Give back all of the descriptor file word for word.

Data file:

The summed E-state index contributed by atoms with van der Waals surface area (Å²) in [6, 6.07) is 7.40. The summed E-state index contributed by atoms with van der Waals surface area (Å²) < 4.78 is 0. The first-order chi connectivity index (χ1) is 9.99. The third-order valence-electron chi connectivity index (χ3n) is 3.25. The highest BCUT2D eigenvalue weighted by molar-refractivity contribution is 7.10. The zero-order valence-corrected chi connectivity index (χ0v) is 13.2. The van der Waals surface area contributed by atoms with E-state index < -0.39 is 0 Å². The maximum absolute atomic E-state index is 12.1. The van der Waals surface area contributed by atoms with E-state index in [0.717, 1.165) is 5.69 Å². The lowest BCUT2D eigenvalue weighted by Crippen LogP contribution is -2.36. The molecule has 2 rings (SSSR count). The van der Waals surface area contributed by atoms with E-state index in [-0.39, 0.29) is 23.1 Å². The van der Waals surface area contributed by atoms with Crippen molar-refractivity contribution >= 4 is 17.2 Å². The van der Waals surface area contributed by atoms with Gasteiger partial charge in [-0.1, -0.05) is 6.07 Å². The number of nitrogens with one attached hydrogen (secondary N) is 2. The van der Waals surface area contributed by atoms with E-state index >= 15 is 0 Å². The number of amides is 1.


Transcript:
The summed E-state index contributed by atoms with van der Waals surface area (Å²) in [6, 6.07) is 7.40. The summed E-state index contributed by atoms with van der Waals surface area (Å²) < 4.78 is 0. The first-order chi connectivity index (χ1) is 9.99. The third-order valence-electron chi connectivity index (χ3n) is 3.25. The highest BCUT2D eigenvalue weighted by molar-refractivity contribution is 7.10. The zero-order valence-corrected chi connectivity index (χ0v) is 13.2. The van der Waals surface area contributed by atoms with E-state index < -0.39 is 0 Å². The maximum absolute atomic E-state index is 12.1. The van der Waals surface area contributed by atoms with E-state index in [0.717, 1.165) is 5.69 Å². The lowest BCUT2D eigenvalue weighted by Crippen LogP contribution is -2.36. The molecule has 2 rings (SSSR count). The van der Waals surface area contributed by atoms with E-state index in [-0.39, 0.29) is 23.1 Å². The van der Waals surface area contributed by atoms with Crippen molar-refractivity contribution >= 4 is 17.2 Å². The van der Waals surface area contributed by atoms with Gasteiger partial charge in [-0.1, -0.05) is 6.07 Å². The number of nitrogens with one attached hydrogen (secondary N) is 2. The van der Waals surface area contributed by atoms with E-state index >= 15 is 0 Å². The number of amides is 1.